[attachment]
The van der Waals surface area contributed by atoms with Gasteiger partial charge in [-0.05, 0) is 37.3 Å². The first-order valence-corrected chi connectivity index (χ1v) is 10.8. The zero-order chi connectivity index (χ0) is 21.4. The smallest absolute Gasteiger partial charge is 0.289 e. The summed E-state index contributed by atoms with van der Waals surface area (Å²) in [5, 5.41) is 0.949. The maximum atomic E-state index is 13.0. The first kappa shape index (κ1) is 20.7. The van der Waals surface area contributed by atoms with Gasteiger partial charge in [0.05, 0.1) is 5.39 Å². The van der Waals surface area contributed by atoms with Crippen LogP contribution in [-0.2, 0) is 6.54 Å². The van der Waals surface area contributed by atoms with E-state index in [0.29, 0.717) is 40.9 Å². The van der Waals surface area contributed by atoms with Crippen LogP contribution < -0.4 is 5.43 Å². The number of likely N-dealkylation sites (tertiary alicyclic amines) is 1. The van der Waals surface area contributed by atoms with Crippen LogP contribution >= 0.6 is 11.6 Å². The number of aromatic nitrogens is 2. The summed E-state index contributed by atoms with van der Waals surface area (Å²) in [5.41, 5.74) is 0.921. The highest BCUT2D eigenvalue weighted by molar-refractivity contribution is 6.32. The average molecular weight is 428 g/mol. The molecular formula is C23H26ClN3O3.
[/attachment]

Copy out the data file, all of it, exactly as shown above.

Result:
The van der Waals surface area contributed by atoms with Gasteiger partial charge in [-0.05, 0) is 37.3 Å². The first-order valence-corrected chi connectivity index (χ1v) is 10.8. The zero-order chi connectivity index (χ0) is 21.4. The smallest absolute Gasteiger partial charge is 0.289 e. The summed E-state index contributed by atoms with van der Waals surface area (Å²) in [5, 5.41) is 0.949. The maximum atomic E-state index is 13.0. The first kappa shape index (κ1) is 20.7. The van der Waals surface area contributed by atoms with Gasteiger partial charge in [0.05, 0.1) is 5.39 Å². The van der Waals surface area contributed by atoms with Crippen LogP contribution in [-0.2, 0) is 6.54 Å². The van der Waals surface area contributed by atoms with E-state index in [0.29, 0.717) is 40.9 Å². The van der Waals surface area contributed by atoms with Crippen LogP contribution < -0.4 is 5.43 Å². The number of likely N-dealkylation sites (tertiary alicyclic amines) is 1. The van der Waals surface area contributed by atoms with Crippen LogP contribution >= 0.6 is 11.6 Å². The number of aromatic nitrogens is 2. The summed E-state index contributed by atoms with van der Waals surface area (Å²) in [5.41, 5.74) is 0.921. The highest BCUT2D eigenvalue weighted by molar-refractivity contribution is 6.32. The average molecular weight is 428 g/mol. The molecular formula is C23H26ClN3O3.